Organisatie - 7 augustus 2015

Help to create a garden on campus

tekst:
Koen Guiking

Wageningen Campus is getting a garden. Campus users can help to set it up, starting with the sowing of flowers. The garden is located at the campus entrance next to the Dijkgraaf flat.

The Field at the west entrance of Wageningen Campus

The project sprouted from the idea for an edible academic garden (EAT), says Blair van Pelt. Three years ago, when she was still a student, Van Pelt initiated the idea of an edible garden on campus. Now she is hired by Wageningen UR’s facility services to implement the starting phase of what is now called The Field. Whether The Field is indeed going to be a vegetable garden depends on Wageningen UR’s students and staff. ‘It is a multifunctional field, meant for education, demonstration, experimentation and training. It is a space where the Wageningen Campus users can implement ground-bound informative and innovative projects, whatever the community wants.’

Everybody is invited to help us sow a bed of indigenous flower seeds
Blair van Pelt

The first time students and staff can work in the garden is on Friday 14 August. ‘Everybody is invited to help us sow a bed of indigenous flower seeds’, says Van Pelt. ‘The field, on the west entrance of the campus, has been a construction site for a year, so the soil is disturbed. That’s why, two weeks ago, indigenous flower seeds were sown in the middle of the field. Next week we’ll do the sides, hopefully with a lot of enthusiastic people.’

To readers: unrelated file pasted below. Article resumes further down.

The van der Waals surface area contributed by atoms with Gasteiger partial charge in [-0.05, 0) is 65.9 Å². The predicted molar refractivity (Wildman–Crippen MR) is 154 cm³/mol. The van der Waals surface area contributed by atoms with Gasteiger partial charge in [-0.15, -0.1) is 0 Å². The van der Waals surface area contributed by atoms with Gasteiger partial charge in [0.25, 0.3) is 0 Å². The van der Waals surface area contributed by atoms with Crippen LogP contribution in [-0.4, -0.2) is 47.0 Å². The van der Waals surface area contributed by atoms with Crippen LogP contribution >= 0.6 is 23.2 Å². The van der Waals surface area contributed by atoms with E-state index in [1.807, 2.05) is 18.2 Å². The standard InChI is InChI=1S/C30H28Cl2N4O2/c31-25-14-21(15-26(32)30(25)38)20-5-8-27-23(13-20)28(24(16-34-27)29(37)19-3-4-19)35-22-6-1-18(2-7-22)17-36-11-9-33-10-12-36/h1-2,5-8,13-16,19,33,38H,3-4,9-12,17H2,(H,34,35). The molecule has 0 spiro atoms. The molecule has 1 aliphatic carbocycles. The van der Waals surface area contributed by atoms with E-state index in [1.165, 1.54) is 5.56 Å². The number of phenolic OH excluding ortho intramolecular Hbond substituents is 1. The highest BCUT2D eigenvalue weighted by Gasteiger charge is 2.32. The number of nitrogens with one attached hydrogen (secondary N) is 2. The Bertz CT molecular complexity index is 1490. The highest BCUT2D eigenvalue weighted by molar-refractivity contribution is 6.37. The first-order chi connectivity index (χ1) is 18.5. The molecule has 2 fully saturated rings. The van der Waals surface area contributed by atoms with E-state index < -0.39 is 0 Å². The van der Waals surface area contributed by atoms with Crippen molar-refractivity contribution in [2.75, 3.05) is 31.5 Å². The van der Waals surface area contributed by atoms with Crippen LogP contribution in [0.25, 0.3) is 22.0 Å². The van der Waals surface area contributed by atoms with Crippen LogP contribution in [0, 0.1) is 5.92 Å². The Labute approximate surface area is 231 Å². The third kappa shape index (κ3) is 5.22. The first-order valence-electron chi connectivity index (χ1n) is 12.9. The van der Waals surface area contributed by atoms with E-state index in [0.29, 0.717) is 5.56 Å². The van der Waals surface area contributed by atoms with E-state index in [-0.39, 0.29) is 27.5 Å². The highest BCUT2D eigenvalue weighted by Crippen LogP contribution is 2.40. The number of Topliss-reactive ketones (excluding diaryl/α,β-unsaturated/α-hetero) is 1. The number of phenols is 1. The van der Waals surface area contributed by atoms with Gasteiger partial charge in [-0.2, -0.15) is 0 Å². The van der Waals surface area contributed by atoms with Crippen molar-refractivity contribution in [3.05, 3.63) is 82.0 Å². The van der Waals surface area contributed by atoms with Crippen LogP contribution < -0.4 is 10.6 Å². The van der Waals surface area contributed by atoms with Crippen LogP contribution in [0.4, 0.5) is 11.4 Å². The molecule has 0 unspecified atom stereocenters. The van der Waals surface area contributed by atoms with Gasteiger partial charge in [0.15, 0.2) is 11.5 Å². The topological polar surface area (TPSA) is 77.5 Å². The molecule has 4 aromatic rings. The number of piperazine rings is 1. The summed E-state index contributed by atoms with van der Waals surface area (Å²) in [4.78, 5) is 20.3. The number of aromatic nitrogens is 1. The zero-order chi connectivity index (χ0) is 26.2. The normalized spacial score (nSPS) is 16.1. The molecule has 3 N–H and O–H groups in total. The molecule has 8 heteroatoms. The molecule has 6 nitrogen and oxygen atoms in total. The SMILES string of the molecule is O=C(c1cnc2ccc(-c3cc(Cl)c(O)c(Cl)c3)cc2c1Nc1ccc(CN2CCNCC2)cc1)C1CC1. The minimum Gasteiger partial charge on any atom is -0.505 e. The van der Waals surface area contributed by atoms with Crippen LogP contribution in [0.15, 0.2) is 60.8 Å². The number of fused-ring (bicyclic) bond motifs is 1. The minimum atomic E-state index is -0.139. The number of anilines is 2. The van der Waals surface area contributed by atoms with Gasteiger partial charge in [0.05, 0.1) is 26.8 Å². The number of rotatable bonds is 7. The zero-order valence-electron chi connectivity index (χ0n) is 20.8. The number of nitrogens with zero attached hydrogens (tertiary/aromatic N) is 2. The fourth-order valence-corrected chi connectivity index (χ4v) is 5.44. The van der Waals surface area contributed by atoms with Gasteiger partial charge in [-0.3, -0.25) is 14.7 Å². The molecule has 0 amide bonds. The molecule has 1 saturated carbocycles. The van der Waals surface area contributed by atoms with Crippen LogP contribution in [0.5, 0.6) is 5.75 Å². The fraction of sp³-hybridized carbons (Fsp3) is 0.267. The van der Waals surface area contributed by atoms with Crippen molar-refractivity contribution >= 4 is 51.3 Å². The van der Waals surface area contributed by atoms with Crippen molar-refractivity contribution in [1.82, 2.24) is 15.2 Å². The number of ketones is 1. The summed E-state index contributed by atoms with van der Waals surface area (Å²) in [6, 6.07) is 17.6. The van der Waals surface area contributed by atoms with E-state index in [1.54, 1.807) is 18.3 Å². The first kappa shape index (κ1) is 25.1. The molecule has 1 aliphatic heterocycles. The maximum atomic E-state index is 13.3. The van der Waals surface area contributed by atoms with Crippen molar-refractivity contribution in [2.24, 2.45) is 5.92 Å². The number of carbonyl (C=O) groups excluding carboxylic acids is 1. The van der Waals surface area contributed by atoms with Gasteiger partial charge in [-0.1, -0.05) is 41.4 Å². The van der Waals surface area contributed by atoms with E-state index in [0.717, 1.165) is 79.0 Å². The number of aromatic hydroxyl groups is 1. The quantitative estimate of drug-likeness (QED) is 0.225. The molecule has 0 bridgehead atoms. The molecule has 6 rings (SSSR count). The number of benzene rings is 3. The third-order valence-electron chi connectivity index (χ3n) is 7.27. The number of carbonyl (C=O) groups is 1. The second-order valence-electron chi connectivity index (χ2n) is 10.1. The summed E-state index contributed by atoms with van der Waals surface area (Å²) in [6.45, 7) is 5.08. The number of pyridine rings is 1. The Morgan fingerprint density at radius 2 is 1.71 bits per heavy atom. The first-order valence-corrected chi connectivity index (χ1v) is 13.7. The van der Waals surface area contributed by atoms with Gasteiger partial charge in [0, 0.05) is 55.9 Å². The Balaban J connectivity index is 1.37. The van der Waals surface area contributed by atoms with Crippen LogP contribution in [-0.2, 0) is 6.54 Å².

About a hundred apple trees of many different varieties will be planted in 2016. This won’t cover the whole area of one hectare. There is space for other projects too. ‘Groups of people that would like to do a project in the garden can contact me with their ideas’, says Van Pelt.

Currently, there is a limited initial materials budget, which will be used for seeds, plants and simple infrastructure. ‘Eventually I would love there to be a tool library, but that is not my first priority. My focus is now on getting the site open, letting people know about it and inviting them to start a project in The Field, and getting it to manifest into a beautiful garden.’

The edible academic garden (EAT) laid the foundation for The Field


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